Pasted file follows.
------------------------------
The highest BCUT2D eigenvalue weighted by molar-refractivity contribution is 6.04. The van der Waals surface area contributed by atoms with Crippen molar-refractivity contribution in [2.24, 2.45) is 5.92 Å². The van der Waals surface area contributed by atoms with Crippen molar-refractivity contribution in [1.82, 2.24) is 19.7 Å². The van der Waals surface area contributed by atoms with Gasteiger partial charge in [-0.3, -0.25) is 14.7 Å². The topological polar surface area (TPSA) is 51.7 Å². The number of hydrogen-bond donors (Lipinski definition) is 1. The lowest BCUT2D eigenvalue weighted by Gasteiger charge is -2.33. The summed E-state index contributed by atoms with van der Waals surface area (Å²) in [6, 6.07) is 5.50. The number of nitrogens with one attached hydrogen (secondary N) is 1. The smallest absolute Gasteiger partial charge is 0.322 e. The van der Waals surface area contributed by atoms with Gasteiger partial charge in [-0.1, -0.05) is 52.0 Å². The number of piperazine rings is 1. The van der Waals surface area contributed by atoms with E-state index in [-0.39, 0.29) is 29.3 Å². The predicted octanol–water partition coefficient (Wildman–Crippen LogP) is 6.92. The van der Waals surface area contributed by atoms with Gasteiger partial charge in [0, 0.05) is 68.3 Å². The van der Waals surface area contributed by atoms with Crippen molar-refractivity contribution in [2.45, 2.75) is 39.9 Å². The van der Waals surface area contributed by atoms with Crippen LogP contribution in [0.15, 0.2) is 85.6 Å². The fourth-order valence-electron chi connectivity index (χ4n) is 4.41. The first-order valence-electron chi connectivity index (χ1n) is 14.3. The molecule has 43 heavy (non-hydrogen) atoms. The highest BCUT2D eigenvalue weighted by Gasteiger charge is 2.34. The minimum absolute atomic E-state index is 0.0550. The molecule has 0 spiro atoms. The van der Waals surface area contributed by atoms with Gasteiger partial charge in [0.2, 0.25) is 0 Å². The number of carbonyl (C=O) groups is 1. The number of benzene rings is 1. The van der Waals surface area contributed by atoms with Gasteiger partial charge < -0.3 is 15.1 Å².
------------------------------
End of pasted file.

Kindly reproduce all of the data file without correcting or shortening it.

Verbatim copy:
The highest BCUT2D eigenvalue weighted by molar-refractivity contribution is 6.04. The van der Waals surface area contributed by atoms with Crippen molar-refractivity contribution in [2.24, 2.45) is 5.92 Å². The van der Waals surface area contributed by atoms with Crippen molar-refractivity contribution in [1.82, 2.24) is 19.7 Å². The van der Waals surface area contributed by atoms with Gasteiger partial charge in [-0.3, -0.25) is 14.7 Å². The topological polar surface area (TPSA) is 51.7 Å². The number of hydrogen-bond donors (Lipinski definition) is 1. The lowest BCUT2D eigenvalue weighted by Gasteiger charge is -2.33. The summed E-state index contributed by atoms with van der Waals surface area (Å²) in [6, 6.07) is 5.50. The number of nitrogens with one attached hydrogen (secondary N) is 1. The smallest absolute Gasteiger partial charge is 0.322 e. The van der Waals surface area contributed by atoms with Gasteiger partial charge in [-0.1, -0.05) is 52.0 Å². The number of piperazine rings is 1. The van der Waals surface area contributed by atoms with E-state index in [-0.39, 0.29) is 29.3 Å². The predicted octanol–water partition coefficient (Wildman–Crippen LogP) is 6.92. The van der Waals surface area contributed by atoms with Gasteiger partial charge in [0, 0.05) is 68.3 Å². The van der Waals surface area contributed by atoms with Crippen molar-refractivity contribution in [2.45, 2.75) is 39.9 Å². The van der Waals surface area contributed by atoms with Crippen LogP contribution in [0.15, 0.2) is 85.6 Å². The fourth-order valence-electron chi connectivity index (χ4n) is 4.41. The first-order valence-electron chi connectivity index (χ1n) is 14.3. The molecule has 43 heavy (non-hydrogen) atoms. The highest BCUT2D eigenvalue weighted by Gasteiger charge is 2.34. The minimum absolute atomic E-state index is 0.0550. The molecule has 0 spiro atoms. The van der Waals surface area contributed by atoms with Gasteiger partial charge in [0.2, 0.25) is 0 Å². The number of carbonyl (C=O) groups is 1. The number of benzene rings is 1. The van der Waals surface area contributed by atoms with Gasteiger partial charge < -0.3 is 15.1 Å².